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Elaine Friedman Lebenbom

The first woman composer to earn a degree from the University of Michigan, Elaine Friedman Lebenbom responded to sexism and anti-Semitism by composing works that celebrated Jewish themes and women’s experiences.

Elizabeth Swados

One of the youngest playwrights ever to have a play produced on Broadway, Liz Swados was unafraid of tackling heavy subjects like politics, racism, and mental illness.

Barbara (Monique Andree Serf)

The singer who called herself Barbara became an icon of French music in her lifetime and remained beloved decades after her death.

Chaya Arbel

Raised as a kibbutznik and taught that music was frivolous, Chaya Arbel only began pursuing a musical career in her forties, but went on to become one of Israel’s great modern composers.

Shirley Cohen Steinberg

Shirley Cohen Steinberg helped make the Jewish holidays fun and interactive for children with her Holiday Music Box albums, featuring “One Morning” (popularly known as the Passover “Frog Song”).

Adrienne Cooper

Adrienne Cooper played a critical role in the revival of Yiddish music as founder of the Yiddish Folk Arts Program (KlezKamp), a group that brought together musicians, linguists, and anthropologists to recover the tradition of Klezmer.

Meredith Monk

Meredith Monk’s avant-garde, mixed-media creations blend music, dance, film, and live performance to explore the collision of past and present, from the Black Plague to the AIDS crisis and from the medieval ghetto to Ellis Island.

Tziporah H. Jochsberger

Having escaped the Holocaust on the strength of her musical talents, Tziporah H. Jochsberger went on to use music to instill Jewish pride in her students.

Lillian Fuchs

While Lillian Fuchs was also a gifted teacher and composer, she is best remembered for her soulful viola performances, which inspired composers to create pieces specifically for her.

Sylvia Fine

Even after their separation in 1947, Sylvia Fine collaborated with her husband, Danny Kaye, creating playful, complex songs to support his effervescent performances on screen.

Miriam Gideon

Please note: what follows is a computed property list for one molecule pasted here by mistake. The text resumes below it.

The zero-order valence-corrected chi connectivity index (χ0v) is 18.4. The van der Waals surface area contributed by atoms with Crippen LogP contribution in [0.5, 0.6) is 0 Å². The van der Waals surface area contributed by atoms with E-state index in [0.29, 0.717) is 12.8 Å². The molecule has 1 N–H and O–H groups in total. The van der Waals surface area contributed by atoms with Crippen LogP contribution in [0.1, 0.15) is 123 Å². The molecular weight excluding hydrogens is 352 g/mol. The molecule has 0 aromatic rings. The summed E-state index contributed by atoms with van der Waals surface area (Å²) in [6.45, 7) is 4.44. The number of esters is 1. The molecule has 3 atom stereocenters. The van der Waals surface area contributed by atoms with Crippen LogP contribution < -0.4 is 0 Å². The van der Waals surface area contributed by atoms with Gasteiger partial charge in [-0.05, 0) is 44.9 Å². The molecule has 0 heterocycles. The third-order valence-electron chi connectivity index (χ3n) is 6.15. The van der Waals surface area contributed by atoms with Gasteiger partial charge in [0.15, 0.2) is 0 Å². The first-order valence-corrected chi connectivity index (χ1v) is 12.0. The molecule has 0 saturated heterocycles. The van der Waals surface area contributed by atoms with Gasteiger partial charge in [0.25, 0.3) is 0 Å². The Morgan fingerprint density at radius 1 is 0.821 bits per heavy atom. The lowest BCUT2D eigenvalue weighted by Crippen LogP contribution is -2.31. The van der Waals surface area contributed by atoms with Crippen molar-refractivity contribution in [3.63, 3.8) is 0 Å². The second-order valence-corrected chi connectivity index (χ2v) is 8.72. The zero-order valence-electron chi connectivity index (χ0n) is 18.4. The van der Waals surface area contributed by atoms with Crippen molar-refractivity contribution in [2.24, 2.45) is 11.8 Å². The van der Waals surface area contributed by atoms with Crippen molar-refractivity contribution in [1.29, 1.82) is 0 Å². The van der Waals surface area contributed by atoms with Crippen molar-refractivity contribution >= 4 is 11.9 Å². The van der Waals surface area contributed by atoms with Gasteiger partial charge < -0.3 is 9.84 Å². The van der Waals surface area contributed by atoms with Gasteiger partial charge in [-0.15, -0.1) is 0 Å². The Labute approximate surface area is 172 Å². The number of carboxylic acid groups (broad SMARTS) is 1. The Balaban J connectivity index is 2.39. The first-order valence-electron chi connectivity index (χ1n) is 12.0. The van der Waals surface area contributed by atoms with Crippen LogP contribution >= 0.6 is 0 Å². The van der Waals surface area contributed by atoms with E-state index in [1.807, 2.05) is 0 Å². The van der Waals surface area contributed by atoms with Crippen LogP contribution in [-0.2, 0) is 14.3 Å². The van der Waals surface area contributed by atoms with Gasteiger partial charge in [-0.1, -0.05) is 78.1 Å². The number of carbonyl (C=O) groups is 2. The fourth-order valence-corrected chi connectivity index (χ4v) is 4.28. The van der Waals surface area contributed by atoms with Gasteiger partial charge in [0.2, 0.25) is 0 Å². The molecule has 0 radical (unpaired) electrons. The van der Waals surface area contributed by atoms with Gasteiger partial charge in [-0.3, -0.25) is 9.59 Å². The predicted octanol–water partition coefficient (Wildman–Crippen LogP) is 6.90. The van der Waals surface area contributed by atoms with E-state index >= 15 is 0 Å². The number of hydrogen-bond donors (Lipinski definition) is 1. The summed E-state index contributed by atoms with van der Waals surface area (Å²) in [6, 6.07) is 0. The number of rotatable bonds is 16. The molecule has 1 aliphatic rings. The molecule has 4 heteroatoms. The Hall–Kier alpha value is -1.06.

Miriam Gideon took inspiration for her compositions from great poetry and Jewish prayers, earning acclaim as the second woman inducted into the American Academy and Institute of Arts and Letters in 1976.

Claire Brook

Claire Brook made important innovations to publishing as the music editor of W.W. Norton, such as including CD recordings with music textbooks.

Ruth F. Brin

Ruth F. Brin helped transform modern prayer with her evocative writing, translation, and poetry.

Blanche Bloch

Blanche Bloch helped open new opportunities for women in music as both a founding member and conductor of the New York Women’s Orchestra.

Jeanne Behrend

Jeanne Behrend earned praise both for her work as a composer and for her studies of South American music.

Marion Eugénie Bauer

A modernist composer who experimented with dissonance, serialism, and complex harmonies, Marion Eugénie Bauer also made strides for women through her musical scholarship that revived interest in female composers.

Ora Bat-Chaim

A largely self-taught musician, Ora Bat Chaim had a thriving career as a cellist and concert manager before becoming a prolific composer in her late fifties.

Carole King

Carole King not only wrote many of the best-loved songs of the 1960s and ‘70s, she was a performer in her own right, winning several Grammys for her music.

Dorothy Fields

Dorothy Fields wrote songs for a wide variety of musicals that became dearly loved classics of American culture, from “Hey Big Spender” to “A Fine Romance” and “The Way You Look Tonight,” which won an Academy Award in 1936.

Judith Kaplan Eisenstein

The first American girl to publically celebrate a bat mitzvah, Judith Kaplan Eisenstein went on to become a Jewish educator, composer, and musicologist.

Debbie Friedman

Debbie Friedman’s music transformed prayers for Jews across the movements.
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